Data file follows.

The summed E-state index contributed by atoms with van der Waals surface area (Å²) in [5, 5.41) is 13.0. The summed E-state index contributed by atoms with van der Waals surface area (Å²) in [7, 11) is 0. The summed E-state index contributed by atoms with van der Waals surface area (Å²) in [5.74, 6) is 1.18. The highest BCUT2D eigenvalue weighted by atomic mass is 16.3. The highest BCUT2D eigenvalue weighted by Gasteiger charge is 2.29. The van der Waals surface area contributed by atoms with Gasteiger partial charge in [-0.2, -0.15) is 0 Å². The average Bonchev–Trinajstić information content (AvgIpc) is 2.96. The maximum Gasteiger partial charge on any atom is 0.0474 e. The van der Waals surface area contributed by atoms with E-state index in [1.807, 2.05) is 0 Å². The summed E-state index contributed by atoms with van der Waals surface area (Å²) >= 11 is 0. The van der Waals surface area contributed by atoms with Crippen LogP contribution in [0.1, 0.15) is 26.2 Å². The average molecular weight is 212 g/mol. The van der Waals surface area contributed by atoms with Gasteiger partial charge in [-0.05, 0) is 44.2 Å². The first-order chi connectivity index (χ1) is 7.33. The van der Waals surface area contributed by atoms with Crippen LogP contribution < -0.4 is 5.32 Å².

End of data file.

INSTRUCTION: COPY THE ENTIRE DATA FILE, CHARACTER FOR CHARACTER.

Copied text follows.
The summed E-state index contributed by atoms with van der Waals surface area (Å²) in [5, 5.41) is 13.0. The summed E-state index contributed by atoms with van der Waals surface area (Å²) in [7, 11) is 0. The summed E-state index contributed by atoms with van der Waals surface area (Å²) in [5.74, 6) is 1.18. The highest BCUT2D eigenvalue weighted by atomic mass is 16.3. The highest BCUT2D eigenvalue weighted by Gasteiger charge is 2.29. The van der Waals surface area contributed by atoms with Gasteiger partial charge in [-0.2, -0.15) is 0 Å². The average Bonchev–Trinajstić information content (AvgIpc) is 2.96. The maximum Gasteiger partial charge on any atom is 0.0474 e. The van der Waals surface area contributed by atoms with E-state index in [1.807, 2.05) is 0 Å². The summed E-state index contributed by atoms with van der Waals surface area (Å²) >= 11 is 0. The van der Waals surface area contributed by atoms with Crippen LogP contribution in [0.1, 0.15) is 26.2 Å². The average molecular weight is 212 g/mol. The van der Waals surface area contributed by atoms with Gasteiger partial charge in [-0.05, 0) is 44.2 Å². The first-order chi connectivity index (χ1) is 7.33. The van der Waals surface area contributed by atoms with Crippen LogP contribution < -0.4 is 5.32 Å².